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Jun 19,2002

chess chess

Genrikh Chepukaitis

Round 6. Game 2. Semi-final: It’s good to play White (14.12.2000)
Round 6. Game 1: The World Champion struggles for her title (13.12.2000)

Round 5. Tie-Breaks: Grischuk continues to fight alone (13.12.2000)

Round 5. Game 2: Only one semi-finalist is defined (12.12.2000)

Round 5. Game 1: Challengers can be counted on the fingers (12.12.2000)

Round 4. Tie-Breaks: Rope-walkers... (09.12.2000)

Round 4. Game 2: Stars fade away. Stars come out (08.12.2000)
Round 4. Game 1: Grandmasters take time-out (08.12.2000)
Round 3. Tie-Breaks: Sensations! (06.12.200)
Round 3. Game 2: Finish breath (06.12.2000)
Round 3. Game 1: Stubborn fighting (04.12.2000)
Round 2. Tie-Breaks: The invited cohort is somewhat decreased (04.12.2000)
Round 2. Game 2: Almost all favourites survived (03.12.2000)
Round 2. Game 1: The race at the second hurdle (01.12.2000)
Round 1. Tie-Breaks: An avalanche of sensation (30.11.2000)
Round 1. Game 2: Grandmasters produce draws (29.11.2000)
Round 1. Game 1 "Coming on..."  (28.11.2000)
A few words about the regulations (27.11.2000)
What can be done with this, there will be fights, and wounds, too (23.11.2000)
100 Challengers. (21.11.2000)
There are still crowns to be won. (18.11.2000)

Round 6. Game 3  Semi-final
Black never wins (15.12.2000)

Adams held in game three against Anand, so he must win the last one if he is going to continue the struggle. In the match Shirov – Grischuk White was victorious again. Passed pawns and extra exchange proved to be enough to win a showy victory. Still it seems that the Russian grandmaster had a chance to change the development of events at some moment. Now Grischuk is in the same situation as Adams. Only a victory allows him to try his luck in the tie break. The women made a draw this time.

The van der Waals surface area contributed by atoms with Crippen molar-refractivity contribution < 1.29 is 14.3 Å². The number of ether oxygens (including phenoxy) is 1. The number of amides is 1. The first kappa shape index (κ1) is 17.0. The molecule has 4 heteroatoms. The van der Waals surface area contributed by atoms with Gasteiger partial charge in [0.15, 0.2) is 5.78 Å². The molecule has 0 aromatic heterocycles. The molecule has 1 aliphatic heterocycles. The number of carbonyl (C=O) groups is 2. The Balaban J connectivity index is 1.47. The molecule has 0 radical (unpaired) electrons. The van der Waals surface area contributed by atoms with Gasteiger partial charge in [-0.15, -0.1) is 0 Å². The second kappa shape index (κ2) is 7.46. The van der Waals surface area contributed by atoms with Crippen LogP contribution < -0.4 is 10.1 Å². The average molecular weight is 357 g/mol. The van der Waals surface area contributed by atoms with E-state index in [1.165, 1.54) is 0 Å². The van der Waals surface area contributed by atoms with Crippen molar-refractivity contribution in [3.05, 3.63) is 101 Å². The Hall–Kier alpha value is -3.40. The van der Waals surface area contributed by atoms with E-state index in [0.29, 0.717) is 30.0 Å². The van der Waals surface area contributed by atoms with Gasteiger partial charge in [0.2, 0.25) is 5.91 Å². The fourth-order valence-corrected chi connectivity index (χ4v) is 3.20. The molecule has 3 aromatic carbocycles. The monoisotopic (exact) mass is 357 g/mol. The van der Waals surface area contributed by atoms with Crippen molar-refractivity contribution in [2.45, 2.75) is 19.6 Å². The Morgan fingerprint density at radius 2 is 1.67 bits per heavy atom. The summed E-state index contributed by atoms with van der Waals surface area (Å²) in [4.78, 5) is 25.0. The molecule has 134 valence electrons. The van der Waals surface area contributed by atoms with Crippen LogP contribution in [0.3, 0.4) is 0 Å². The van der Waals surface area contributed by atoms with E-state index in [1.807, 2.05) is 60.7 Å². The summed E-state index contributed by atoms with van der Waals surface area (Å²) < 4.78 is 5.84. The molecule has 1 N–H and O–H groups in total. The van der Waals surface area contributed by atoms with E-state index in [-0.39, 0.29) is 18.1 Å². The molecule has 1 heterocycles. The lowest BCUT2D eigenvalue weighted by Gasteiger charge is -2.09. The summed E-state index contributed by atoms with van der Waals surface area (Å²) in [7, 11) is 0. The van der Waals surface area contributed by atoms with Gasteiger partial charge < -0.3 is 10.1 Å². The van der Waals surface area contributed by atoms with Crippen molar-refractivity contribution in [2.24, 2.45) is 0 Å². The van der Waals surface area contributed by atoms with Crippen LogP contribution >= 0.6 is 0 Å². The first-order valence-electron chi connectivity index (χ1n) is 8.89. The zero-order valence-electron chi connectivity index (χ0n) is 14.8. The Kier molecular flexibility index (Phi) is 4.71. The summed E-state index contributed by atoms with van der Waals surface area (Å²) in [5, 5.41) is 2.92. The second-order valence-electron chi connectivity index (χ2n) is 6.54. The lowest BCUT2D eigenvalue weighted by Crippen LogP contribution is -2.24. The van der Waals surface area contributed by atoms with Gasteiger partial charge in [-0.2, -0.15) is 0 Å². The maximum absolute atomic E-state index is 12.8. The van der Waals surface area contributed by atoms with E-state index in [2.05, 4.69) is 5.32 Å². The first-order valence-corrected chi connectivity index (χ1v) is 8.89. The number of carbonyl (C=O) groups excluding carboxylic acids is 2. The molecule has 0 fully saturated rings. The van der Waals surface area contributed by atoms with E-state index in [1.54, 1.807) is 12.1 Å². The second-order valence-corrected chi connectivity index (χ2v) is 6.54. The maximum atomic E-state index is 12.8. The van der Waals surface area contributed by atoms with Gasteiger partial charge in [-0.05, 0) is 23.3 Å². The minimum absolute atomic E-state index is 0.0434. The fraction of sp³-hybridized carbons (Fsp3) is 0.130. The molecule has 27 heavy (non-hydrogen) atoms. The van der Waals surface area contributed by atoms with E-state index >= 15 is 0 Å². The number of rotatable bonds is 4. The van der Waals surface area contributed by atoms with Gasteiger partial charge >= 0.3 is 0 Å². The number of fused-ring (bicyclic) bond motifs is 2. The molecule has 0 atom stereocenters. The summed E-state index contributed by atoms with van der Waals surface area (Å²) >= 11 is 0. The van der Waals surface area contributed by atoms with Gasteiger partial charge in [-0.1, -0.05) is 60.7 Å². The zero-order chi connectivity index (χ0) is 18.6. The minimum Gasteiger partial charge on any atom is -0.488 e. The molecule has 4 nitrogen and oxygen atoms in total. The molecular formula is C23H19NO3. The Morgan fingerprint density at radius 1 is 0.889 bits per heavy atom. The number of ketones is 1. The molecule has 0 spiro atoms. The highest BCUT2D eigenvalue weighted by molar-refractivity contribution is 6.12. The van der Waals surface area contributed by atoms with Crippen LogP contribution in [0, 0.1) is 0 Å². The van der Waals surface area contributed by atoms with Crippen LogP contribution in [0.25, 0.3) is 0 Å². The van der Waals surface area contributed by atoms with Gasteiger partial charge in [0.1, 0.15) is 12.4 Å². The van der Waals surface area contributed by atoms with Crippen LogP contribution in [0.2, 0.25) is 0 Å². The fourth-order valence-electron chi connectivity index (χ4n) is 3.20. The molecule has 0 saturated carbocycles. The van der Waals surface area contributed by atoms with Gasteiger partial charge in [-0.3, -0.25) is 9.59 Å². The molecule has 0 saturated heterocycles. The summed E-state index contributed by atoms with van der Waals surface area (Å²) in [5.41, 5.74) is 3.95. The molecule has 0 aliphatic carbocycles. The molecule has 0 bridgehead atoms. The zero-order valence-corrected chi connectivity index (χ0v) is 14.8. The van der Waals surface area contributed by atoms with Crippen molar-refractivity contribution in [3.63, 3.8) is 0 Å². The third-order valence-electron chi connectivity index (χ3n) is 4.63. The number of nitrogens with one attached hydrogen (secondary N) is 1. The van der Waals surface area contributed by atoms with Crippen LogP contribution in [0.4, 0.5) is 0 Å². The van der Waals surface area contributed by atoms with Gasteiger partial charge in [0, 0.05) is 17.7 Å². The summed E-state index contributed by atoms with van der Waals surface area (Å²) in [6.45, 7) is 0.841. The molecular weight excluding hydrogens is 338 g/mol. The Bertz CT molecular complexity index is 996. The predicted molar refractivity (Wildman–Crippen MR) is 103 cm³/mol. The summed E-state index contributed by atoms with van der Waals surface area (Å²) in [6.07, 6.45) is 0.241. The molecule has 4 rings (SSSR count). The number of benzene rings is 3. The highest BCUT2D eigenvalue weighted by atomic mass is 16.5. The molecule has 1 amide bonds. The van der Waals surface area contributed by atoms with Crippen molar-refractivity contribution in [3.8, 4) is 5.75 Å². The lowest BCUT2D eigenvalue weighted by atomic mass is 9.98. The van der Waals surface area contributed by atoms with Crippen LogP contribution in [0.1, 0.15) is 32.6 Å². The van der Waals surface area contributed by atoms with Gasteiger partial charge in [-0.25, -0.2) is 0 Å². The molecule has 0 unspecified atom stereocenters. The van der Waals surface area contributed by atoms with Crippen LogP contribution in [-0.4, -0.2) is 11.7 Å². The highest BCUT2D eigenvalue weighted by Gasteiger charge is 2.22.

Shirov, A. - Grischuk, A.
Round 6. Semi-final. Game 3

1. e4 e5 2. Nf3 Nc6 3. Bb5 a6 4. Ba4 Nf6 5. O-O Be7 6. Re1 b5 7. Bb3 d6 8. c3 O-O 9. h3 Na5 10. Bc2 c5 11. d4 Bb7 12. d5 Nc4

Ruy Lopez, once more. There are thousands of games with this position.

13. a4 Nb6 14. Qe2 Nxa4 15. Bxa4 bxa4 16. c4 Nd7

Probably this move already occurred previously but White’s position looks better. In our opinion his two knights make up an advantage.

17. Rxa4 Nb6 18. Ra3 a5 19. Nc3 a4 20. Be3 Bc8 21. b3 axb3 22. Rxb3 Ra6 23. Reb1

White gathered his forces on the queenside, Black begins a counterplay on the kingside.

23... f5 24. Bxc5

Shirov is himself in this Philidor-like position. We doubt whether the piece sacrifice is correct. Now White’s central pawns are mobile and dangerous and he is ready to exchange the last bishop.

24... dxc5 25. Nxe5 Na4 26. Nxa4 Rxa4 27. Nc6 Qc7 28. e5 Ra6 29. Qf3 f4 30. Re1

Black’s extra piece is unnoticeable. White’s pawns leave Black no chance for an escape.

30... Bf5 31. Rb5 Bc2 32. Rb2 Bg6 33. Rd2

This way. The pawns are unstoppable.

33... Be8 34. Nxe7+ Qxe7 35. d6 Qe6

It’s well known that queen is a poor blocker. Shirov finds a proper tactical blow.

36. Qb7

Grischuk tries to attack, but Shirov does not fear ghosts.

36... Bc6 37. Qxa6 Bxg2 38. f3 Bxf3 39. Kh2 Bg4 40. Qb7 Qh6 41. Qd5+ Rf7 42. Kg1 Qxh3 43. Qg2 Qh4 44. Rf2 f3 45. e6

Now there are no more questions. Black may resign but he still continues for some time.

45... Rf8 46. e7 Re8 47. d7 Bxd7 48. Qxf3 Qg5+ 49. Kf1


"He who fears an isolated queen's pawn should give up chess". Siegbert Tarrasch

"The most powerful weapon in chess is to have the next move"! David Bronstein.

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